welcomes visitors to Harding Park Golf Course in San
Francisco. The Presidents Cup golf tournament between the
U.S. and International teams is scheduled to be played from
played Oct. 8-11 at Harding Park.
Even at a relatively young age, the
Presidents Cup does not lack for moments that reveal the passion and
pressure when the best golfers in the world put the flag ahead of
the bank account.
Tiger Woods could barely see the hole
in the darkness of South Africa when he made a 15-foot par putt in a
playoff against Ernie Els that broke two directions. He called it
"one of the biggest putts in my life," and "one of
the most nerve-racking moments I've ever had in golf." Usually,
such talk is reserved for the majors.
For emotion, look no further than
Chris DiMarco making the winning putt and charging into the arms of
captain Jack Nicklaus, or Nick Price — as fine a gentleman as golf
has known — snapping a putter over his knee when he missed a putt
to lose on the final hole.
Fred Couples never showed more
exuberance than the time he made a 20-foot birdie on the last hole
to beat Vijay Singh.
And while the International flag
represents countries from all continents except Europe, Mike Weir
faced enormous expectations and a Maple Leaf at every turn when he
played on home soil in Canada against the world's best player. He
won the last two holes to beat Woods, which came with a cheer so
loud that captain Gary Player said it could be heard "all the
way to Kansas City."
In 15 years of these biennial
matches, there is no shortage of highlights.
What the Presidents Cup lacks is
The Americans already lead the series
5-1-1. They have never lost on home soil, and will have a chance to
keep that record perfect when the eighth edition of these matches is
played Oct. 8-11 at Harding Park Golf Course in San Francisco.
The only time the International team
won was in 1998 at Royal Melbourne in Australia, held so late in the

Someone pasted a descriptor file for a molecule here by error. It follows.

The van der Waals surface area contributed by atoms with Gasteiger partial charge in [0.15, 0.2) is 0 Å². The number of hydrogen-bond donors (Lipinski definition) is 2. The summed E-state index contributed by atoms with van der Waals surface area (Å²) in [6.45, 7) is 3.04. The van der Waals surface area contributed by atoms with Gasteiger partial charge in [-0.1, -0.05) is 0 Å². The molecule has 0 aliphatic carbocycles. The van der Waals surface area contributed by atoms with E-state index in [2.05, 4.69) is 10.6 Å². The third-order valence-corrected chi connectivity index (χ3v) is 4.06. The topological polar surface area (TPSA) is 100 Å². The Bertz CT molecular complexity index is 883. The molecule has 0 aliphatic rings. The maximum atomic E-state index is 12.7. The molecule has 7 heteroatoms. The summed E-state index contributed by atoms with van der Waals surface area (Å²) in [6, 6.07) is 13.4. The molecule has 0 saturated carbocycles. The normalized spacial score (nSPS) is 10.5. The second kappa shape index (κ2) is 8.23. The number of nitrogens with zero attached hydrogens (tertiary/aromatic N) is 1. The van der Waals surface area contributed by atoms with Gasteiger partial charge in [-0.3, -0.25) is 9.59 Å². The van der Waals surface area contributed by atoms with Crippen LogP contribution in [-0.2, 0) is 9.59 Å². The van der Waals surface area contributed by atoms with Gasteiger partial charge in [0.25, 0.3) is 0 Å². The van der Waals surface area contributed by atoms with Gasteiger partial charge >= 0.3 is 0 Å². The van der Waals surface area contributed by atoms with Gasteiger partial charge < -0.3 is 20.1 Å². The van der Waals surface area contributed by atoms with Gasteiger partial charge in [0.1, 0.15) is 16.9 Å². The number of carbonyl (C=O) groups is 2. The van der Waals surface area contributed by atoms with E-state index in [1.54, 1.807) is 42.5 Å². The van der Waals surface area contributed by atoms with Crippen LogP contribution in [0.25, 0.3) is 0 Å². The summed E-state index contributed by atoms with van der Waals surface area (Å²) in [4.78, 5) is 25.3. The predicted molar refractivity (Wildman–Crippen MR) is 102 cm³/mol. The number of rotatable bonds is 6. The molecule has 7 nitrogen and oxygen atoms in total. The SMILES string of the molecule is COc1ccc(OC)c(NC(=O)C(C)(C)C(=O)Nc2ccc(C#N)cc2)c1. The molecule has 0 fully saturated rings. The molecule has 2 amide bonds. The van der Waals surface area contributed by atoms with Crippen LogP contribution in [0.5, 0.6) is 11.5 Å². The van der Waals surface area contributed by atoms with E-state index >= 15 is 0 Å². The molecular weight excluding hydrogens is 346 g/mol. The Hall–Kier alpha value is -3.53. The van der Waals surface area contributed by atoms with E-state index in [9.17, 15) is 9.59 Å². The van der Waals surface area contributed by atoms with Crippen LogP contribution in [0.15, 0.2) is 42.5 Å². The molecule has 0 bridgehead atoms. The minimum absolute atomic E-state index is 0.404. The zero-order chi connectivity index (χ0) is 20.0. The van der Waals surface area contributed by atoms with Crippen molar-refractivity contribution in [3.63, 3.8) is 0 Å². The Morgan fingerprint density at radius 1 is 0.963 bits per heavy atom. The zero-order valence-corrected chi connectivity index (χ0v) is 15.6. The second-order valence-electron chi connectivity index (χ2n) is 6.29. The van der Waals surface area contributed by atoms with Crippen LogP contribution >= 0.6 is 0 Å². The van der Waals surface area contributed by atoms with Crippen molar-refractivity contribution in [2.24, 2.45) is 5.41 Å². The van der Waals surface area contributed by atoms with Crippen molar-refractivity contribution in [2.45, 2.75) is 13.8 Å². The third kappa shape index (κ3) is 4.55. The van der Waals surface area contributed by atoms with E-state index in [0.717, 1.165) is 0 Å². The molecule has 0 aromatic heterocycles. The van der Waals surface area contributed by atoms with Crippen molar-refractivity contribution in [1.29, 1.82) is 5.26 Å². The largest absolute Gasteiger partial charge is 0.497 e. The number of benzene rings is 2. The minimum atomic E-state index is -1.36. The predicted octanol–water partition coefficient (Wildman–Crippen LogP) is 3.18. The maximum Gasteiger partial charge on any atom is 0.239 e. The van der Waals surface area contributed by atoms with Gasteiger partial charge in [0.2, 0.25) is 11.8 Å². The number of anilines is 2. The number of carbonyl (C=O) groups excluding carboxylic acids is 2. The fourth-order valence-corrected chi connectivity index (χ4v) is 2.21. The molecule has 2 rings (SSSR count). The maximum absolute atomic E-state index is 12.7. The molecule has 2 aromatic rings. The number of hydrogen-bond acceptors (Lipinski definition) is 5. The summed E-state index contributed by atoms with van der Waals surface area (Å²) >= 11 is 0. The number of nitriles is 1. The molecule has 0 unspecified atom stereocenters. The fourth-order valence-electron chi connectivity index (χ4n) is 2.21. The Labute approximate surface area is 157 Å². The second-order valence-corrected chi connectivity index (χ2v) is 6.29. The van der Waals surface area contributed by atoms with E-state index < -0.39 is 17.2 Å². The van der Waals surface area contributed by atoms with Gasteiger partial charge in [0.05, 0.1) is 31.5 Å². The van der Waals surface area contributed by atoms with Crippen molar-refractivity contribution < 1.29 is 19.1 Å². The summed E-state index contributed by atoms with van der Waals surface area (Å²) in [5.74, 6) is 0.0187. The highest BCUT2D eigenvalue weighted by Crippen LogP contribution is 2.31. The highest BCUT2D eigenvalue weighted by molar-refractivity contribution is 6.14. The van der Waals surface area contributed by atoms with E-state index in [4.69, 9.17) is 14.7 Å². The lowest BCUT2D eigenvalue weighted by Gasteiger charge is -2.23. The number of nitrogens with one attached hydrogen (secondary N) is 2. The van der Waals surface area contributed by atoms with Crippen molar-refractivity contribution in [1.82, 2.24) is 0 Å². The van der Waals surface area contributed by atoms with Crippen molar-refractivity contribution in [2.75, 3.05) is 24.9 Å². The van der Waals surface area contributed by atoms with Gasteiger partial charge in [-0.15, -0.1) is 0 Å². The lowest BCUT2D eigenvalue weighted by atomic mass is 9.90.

year that some of the Americans spent more time Christmas shopping
online. At least that was their excuse.
The players are just as good, if not
better, than at the Ryder Cup. Each team at Harding Park has seven
major champions (with 35 majors among them). Europe's team from last
year's Ryder Cup had only one major winner.
Of the 24 players at the Presidents
Cup, 18 are among the top 30 in the world ranking.
Even so, perhaps the best Ryder Cup
comparison is from the early days of the competition, which was
clearly a red, white and blue affair.
"We need to win," Geoff
Ogilvy of Australia said. "It's going to take the International
team winning a few times to annoy the U.S., to get them geared up
like they are in the Ryder Cup."
No one can explain why these matches
have been so one-sided.
This will be the fifth time that the
Presidents Cup is held in the United States, although that shouldn't
matter because all but three players on the International team have
homes in America, and all but one player — Ryo Ishikawa — is a PGA
"The Presidents Cup is like
playing with your buddies," Kenny Perry said. "The
International squad is like the guys we play with week in and week
out here. We know each other, we're all good friends. A lot of